The new Government of Canada Visitor Welcome Centre (VWC) is the first major addition on Parliament Hill in almost a century. This two-level underground complex serves as the new entrance to Parliament Hill, intended to improve security and enhance circulation between buildings on the historic site. A minimalist insertion into the existing heritage landscape, the VWC enriches its surroundings with a new layer of contemporary design. Programming includes: Ticketing, Scanning and Security Areas on the ground floor; the lower Concourse Level contains a double-height atrium gathering space with designated seating areas, a Gift Shop Boutique, Information Desk, and passageway known as the Galleria that connects visitors directly to the West Block Building.
The design expression of VWC is derived from a modern and innovative interpretation of the surrounding heritage context. In order to integrate the Centre into the landscape, the existing heritage flagstaff and retaining walls were extended down into the new plaza. Designating the entrance and exit are Vaux inspired elliptical archways carved into the forecourt walls, reminiscent of classic landscape bridges and port-cochères. Framing the doors is a recessed “garden gate” façade of softly articulated woven bronze patterns – a modern take on existing Ruskin neo-gothic detailing on Parliament Hill.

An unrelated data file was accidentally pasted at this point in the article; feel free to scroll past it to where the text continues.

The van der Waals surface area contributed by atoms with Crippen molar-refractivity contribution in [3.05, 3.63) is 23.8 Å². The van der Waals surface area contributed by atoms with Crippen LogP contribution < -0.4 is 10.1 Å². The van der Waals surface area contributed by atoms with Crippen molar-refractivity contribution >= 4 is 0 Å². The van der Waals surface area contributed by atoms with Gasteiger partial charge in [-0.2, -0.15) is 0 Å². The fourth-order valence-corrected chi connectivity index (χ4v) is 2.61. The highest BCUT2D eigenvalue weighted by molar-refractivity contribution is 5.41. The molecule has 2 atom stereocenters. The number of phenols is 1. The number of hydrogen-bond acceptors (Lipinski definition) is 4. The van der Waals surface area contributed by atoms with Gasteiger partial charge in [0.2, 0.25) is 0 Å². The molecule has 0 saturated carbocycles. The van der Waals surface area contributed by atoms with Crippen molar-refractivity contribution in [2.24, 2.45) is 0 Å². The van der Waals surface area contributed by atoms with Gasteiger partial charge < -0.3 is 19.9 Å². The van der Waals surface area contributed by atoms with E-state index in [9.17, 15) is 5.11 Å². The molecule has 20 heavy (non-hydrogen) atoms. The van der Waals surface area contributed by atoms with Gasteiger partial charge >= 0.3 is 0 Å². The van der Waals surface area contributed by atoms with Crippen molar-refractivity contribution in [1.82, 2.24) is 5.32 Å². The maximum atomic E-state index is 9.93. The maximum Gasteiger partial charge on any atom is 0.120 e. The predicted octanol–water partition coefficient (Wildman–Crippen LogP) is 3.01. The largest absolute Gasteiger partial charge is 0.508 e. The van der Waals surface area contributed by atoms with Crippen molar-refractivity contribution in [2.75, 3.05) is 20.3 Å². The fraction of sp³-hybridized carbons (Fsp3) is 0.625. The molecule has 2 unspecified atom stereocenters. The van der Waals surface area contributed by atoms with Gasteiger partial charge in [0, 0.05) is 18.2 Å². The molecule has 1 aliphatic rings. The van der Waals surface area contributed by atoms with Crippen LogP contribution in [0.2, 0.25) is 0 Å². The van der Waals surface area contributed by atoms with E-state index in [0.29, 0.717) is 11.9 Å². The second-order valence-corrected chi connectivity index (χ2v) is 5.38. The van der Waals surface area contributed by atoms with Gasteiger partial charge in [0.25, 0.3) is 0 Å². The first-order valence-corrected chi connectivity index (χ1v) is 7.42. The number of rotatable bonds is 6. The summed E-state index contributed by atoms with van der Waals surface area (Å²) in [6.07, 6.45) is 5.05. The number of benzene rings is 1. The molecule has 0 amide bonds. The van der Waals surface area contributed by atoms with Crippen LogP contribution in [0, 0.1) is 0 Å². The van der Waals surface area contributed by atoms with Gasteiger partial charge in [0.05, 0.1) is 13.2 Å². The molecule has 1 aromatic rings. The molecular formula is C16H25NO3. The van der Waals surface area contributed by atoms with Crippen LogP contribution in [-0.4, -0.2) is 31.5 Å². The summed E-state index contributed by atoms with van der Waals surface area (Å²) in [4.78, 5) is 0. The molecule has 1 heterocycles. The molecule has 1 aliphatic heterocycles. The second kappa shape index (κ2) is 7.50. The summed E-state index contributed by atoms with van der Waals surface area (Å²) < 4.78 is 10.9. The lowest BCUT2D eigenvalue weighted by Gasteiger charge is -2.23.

Upon entering the gates, visitors are faced with the full breadth and scale of the VWC expansion below. One of the biggest challenges of the project was introducing a feeling of lightness and verticality within the constraints of the restricted underground floor heights, limited natural light, and highly robust construction and security requirements. Taking cues from the soaring, upward movement of Gothic architecture, honed and pleated Danby marble clad columns reach up to support dramatic cross and barrel vaults of white plaster as visitors descend. Spaces are further defined by Adair limestone walls, bright terrazzo flooring, white oak finishes, and bronze accents to reflect as much light as possible. A finesse in detail and finishes diminish the visual weight of underground structural elements to a more human scale.
Moriyama & Teshima Architects (design consultant) in association with IBI Group (prime consultant)
Moriyama & Teshima Architects:
DIarmuid Nash, Partner in Charge
Carol Phillips, Project Architect
Emmanuelle van Rutten
Diane Phillips, Partner-in-Charge
Heather Semple, Project Lead
Interior Design 2019 Best of Year Award Honoree
Canadian Interiors Best in Canada Award
Contract Magazine Interiors Award
Ottawa Urban Design Award